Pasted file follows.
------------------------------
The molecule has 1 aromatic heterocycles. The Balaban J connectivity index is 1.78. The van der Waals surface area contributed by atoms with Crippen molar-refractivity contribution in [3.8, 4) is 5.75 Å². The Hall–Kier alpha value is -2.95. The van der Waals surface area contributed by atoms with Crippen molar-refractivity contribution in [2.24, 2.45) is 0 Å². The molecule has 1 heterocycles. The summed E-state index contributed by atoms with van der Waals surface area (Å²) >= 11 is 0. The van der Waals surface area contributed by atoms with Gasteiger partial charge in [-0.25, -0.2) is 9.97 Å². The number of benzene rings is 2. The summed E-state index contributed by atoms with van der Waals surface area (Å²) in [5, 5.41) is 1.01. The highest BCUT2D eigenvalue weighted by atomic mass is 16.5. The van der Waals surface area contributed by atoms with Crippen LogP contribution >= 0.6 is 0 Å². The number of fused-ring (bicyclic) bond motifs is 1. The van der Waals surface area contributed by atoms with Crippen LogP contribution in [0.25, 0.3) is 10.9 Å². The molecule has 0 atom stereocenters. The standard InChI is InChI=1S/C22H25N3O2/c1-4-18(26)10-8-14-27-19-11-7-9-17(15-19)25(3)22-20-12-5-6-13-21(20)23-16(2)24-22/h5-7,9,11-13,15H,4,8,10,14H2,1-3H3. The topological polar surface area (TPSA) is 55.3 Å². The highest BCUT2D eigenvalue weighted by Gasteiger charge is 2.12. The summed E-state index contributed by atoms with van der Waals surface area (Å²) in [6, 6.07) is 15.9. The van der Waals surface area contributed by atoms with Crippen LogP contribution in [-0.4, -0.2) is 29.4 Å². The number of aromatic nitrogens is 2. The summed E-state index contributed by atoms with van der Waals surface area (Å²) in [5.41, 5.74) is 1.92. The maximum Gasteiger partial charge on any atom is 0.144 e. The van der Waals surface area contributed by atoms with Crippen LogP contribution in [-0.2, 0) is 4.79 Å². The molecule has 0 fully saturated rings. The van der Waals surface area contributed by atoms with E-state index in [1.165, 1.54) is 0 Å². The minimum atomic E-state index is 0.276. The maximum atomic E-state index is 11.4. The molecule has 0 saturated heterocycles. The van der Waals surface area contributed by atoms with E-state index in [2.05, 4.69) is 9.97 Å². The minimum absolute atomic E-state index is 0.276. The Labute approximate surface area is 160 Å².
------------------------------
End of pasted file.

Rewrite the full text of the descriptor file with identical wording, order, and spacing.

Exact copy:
The molecule has 1 aromatic heterocycles. The Balaban J connectivity index is 1.78. The van der Waals surface area contributed by atoms with Crippen molar-refractivity contribution in [3.8, 4) is 5.75 Å². The Hall–Kier alpha value is -2.95. The van der Waals surface area contributed by atoms with Crippen molar-refractivity contribution in [2.24, 2.45) is 0 Å². The molecule has 1 heterocycles. The summed E-state index contributed by atoms with van der Waals surface area (Å²) >= 11 is 0. The van der Waals surface area contributed by atoms with Gasteiger partial charge in [-0.25, -0.2) is 9.97 Å². The number of benzene rings is 2. The summed E-state index contributed by atoms with van der Waals surface area (Å²) in [5, 5.41) is 1.01. The highest BCUT2D eigenvalue weighted by atomic mass is 16.5. The van der Waals surface area contributed by atoms with Crippen LogP contribution >= 0.6 is 0 Å². The number of fused-ring (bicyclic) bond motifs is 1. The van der Waals surface area contributed by atoms with Crippen LogP contribution in [0.25, 0.3) is 10.9 Å². The molecule has 0 atom stereocenters. The standard InChI is InChI=1S/C22H25N3O2/c1-4-18(26)10-8-14-27-19-11-7-9-17(15-19)25(3)22-20-12-5-6-13-21(20)23-16(2)24-22/h5-7,9,11-13,15H,4,8,10,14H2,1-3H3. The topological polar surface area (TPSA) is 55.3 Å². The highest BCUT2D eigenvalue weighted by Gasteiger charge is 2.12. The summed E-state index contributed by atoms with van der Waals surface area (Å²) in [6, 6.07) is 15.9. The van der Waals surface area contributed by atoms with Crippen LogP contribution in [-0.4, -0.2) is 29.4 Å². The number of aromatic nitrogens is 2. The summed E-state index contributed by atoms with van der Waals surface area (Å²) in [5.41, 5.74) is 1.92. The maximum Gasteiger partial charge on any atom is 0.144 e. The van der Waals surface area contributed by atoms with Crippen LogP contribution in [-0.2, 0) is 4.79 Å². The molecule has 0 fully saturated rings. The van der Waals surface area contributed by atoms with E-state index in [1.165, 1.54) is 0 Å². The minimum atomic E-state index is 0.276. The maximum atomic E-state index is 11.4. The molecule has 0 saturated heterocycles. The van der Waals surface area contributed by atoms with E-state index in [2.05, 4.69) is 9.97 Å². The minimum absolute atomic E-state index is 0.276. The Labute approximate surface area is 160 Å².